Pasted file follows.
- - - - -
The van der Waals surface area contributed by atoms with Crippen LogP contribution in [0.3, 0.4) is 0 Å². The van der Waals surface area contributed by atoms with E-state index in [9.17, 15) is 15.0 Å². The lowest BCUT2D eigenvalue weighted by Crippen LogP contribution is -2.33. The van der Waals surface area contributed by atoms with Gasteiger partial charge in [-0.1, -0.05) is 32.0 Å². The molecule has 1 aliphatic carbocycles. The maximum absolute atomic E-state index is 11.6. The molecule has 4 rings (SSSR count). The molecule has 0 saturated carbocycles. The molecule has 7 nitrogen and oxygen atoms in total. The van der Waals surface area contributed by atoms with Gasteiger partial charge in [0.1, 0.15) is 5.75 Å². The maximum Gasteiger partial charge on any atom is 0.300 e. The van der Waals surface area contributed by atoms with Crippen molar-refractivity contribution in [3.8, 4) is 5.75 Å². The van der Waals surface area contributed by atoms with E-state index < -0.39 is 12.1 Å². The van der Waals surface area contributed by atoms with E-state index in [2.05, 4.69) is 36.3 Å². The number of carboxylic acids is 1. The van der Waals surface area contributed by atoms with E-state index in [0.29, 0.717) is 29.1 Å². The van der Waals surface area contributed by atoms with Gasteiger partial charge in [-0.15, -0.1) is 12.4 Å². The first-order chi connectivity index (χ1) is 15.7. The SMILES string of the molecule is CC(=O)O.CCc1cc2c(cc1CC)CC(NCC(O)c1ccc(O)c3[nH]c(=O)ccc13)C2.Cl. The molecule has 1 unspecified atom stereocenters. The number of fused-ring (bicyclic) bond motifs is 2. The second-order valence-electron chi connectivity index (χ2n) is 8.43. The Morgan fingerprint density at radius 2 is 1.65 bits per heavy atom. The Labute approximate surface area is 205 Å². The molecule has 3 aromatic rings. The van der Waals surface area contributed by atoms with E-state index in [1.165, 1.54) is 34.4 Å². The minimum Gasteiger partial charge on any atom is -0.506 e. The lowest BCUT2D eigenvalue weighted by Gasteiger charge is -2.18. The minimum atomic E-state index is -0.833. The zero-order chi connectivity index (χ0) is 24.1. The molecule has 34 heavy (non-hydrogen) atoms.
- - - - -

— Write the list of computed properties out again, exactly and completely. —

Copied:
The van der Waals surface area contributed by atoms with Crippen LogP contribution in [0.3, 0.4) is 0 Å². The van der Waals surface area contributed by atoms with E-state index in [9.17, 15) is 15.0 Å². The lowest BCUT2D eigenvalue weighted by Crippen LogP contribution is -2.33. The van der Waals surface area contributed by atoms with Gasteiger partial charge in [-0.1, -0.05) is 32.0 Å². The molecule has 1 aliphatic carbocycles. The maximum absolute atomic E-state index is 11.6. The molecule has 4 rings (SSSR count). The molecule has 0 saturated carbocycles. The molecule has 7 nitrogen and oxygen atoms in total. The van der Waals surface area contributed by atoms with Gasteiger partial charge in [0.1, 0.15) is 5.75 Å². The maximum Gasteiger partial charge on any atom is 0.300 e. The van der Waals surface area contributed by atoms with Crippen molar-refractivity contribution in [3.8, 4) is 5.75 Å². The van der Waals surface area contributed by atoms with E-state index < -0.39 is 12.1 Å². The van der Waals surface area contributed by atoms with E-state index in [2.05, 4.69) is 36.3 Å². The number of carboxylic acids is 1. The van der Waals surface area contributed by atoms with E-state index in [0.29, 0.717) is 29.1 Å². The van der Waals surface area contributed by atoms with Gasteiger partial charge in [-0.15, -0.1) is 12.4 Å². The first-order chi connectivity index (χ1) is 15.7. The SMILES string of the molecule is CC(=O)O.CCc1cc2c(cc1CC)CC(NCC(O)c1ccc(O)c3[nH]c(=O)ccc13)C2.Cl. The molecule has 1 unspecified atom stereocenters. The number of fused-ring (bicyclic) bond motifs is 2. The second-order valence-electron chi connectivity index (χ2n) is 8.43. The Morgan fingerprint density at radius 2 is 1.65 bits per heavy atom. The Labute approximate surface area is 205 Å². The molecule has 3 aromatic rings. The van der Waals surface area contributed by atoms with E-state index in [1.165, 1.54) is 34.4 Å². The minimum Gasteiger partial charge on any atom is -0.506 e. The lowest BCUT2D eigenvalue weighted by Gasteiger charge is -2.18. The minimum atomic E-state index is -0.833. The zero-order chi connectivity index (χ0) is 24.1. The molecule has 34 heavy (non-hydrogen) atoms.